Thank you Pachamama!

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Thank you Pachamama

Molly Watkins,Andes & Amazon "A" Semester, Spring 2012

Description

WOW! What can I say, it´s my last night in Bolivia just arriving back into La Paz from the most amazing transference! We just went and had our ´last supper´ (Joey played Jesus) at a restaurant called La Coca! Believe it or not i´m ging to miss Bolivian food, and all the potatos that come […]

Posted On

05/11/12

Author

Molly Watkins

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It is hard to believe that 3 months have passed since embarking on this incredible adventure in South America. The students will be boarding a plane back home in the next few days and leaving the semester behind. Fortunately one of the beauties of traveling is that although you may be leaving a place behind, the memories and experiences will be with you for a lifetime.

Below is the return flight information for the eagerly awaiting families:

Returning Flight:

May 12th, 2012

American Airlines #AA 922

Depart: La Paz (LPB) 6:50am

Arrive: Miami (MIA) 3:55pm

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Andes & Amazon "A" Semester, Spring 2012

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Admin

Admin,Andes & Amazon "A" Semester, Spring 2012

Description

It is hard to believe that 3 months have passed since embarking on this incredible adventure in South America. The students will be boarding a plane back home in the next few days and leaving the semester behind. Fortunately one of the beauties of traveling is that although you may be leaving a place behind, […]

Posted On

05/8/12

Author

Admin

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This is our last week in the Andes.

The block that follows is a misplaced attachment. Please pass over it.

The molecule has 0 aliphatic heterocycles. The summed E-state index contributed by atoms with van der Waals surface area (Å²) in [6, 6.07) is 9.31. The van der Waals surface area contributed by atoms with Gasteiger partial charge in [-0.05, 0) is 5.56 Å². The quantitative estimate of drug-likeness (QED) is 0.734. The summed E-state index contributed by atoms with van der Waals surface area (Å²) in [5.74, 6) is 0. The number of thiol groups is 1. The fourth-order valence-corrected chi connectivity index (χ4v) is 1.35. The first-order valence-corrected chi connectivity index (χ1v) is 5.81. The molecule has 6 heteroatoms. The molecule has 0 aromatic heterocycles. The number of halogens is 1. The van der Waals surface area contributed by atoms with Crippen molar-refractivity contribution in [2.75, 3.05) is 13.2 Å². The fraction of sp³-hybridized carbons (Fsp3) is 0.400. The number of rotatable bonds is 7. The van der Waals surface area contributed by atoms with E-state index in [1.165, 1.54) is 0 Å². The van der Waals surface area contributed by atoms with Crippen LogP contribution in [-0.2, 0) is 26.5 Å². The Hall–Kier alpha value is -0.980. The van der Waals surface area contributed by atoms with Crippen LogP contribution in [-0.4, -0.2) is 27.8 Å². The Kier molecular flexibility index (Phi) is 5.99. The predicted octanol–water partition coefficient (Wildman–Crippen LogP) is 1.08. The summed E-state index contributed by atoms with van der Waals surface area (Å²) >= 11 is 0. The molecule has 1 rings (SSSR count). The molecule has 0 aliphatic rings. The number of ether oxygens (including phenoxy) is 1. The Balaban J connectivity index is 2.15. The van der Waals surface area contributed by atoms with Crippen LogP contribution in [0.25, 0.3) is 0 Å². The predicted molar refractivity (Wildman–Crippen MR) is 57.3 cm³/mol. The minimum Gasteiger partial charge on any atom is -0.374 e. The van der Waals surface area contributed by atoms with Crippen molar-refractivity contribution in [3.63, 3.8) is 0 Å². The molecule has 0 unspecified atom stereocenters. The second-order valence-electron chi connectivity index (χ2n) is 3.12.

The program is almost done and I cannot believe that it happened so fast. However as I always say, ‘one day you are here travelling, working, sometimes by your own or with other people that you never imagined to be with or with your friends and the next day you are somewhere else, provably with the same people, with other people, still working, still travelling. The thing is that what do you want to do to have the best experience of every single day of your life? What kind of experience do you want to take back home if you are travelling? I remember all the places that we have been in. The mountain in the Andes, beautiful sun sets, incredible glaciers while doing hiking and the whole ceremonies for the Apus (sacred Mountains ), Pachamama (mother earth), we did with Calixto in Santiago the Ok’ola near the Lake Titicaca, Fabian before going to Salkantay Trek in Peru the way to go to Machupachu. I also remember the jungle in the Amazon; the small town that we passed through, the boat trip in to Los Amigos Research Station in the Peruvian Amazon. The entire home-stays our students did in Santiago the Ok’ola, Cochabamba, Huacaria and El Alto. There are so many people that we met through our journey and so much that we learn from them. Now we are in La Paz and this final week is very special so our Plan is to go to this beautiful place called Allkamary It is around 1 and a haft hours from el Alto. The interesting thing is that this place is a magic place in the velley of the Spirits where you can see the sacred mountains (Illimany and Mururata mountains). According to the legend they were some power full kings thousand years before the Incas. However, just the fact to be there makes you feel that you are in a very special place. And that is why we choose this place to do our transference activities that involves doing our final ceremony for Pacha Mama and all the Apus. So something that is weird or not is that right now there is some blockade in La Paz City and I heard from some students saying that we started with a blockade and finish with another. Our transportation comes at 22:00 pm and them we move in to Alkamary. We have limit with cell-phone service and not access to internet so you are hearing from us when we are going back to La Paz next Friday. So this final week is going to be dedicated to Reflection, celebration and taking all the good memories back home about where we have being, what did we learn in the Andes and Amazon and what kind of experience we had.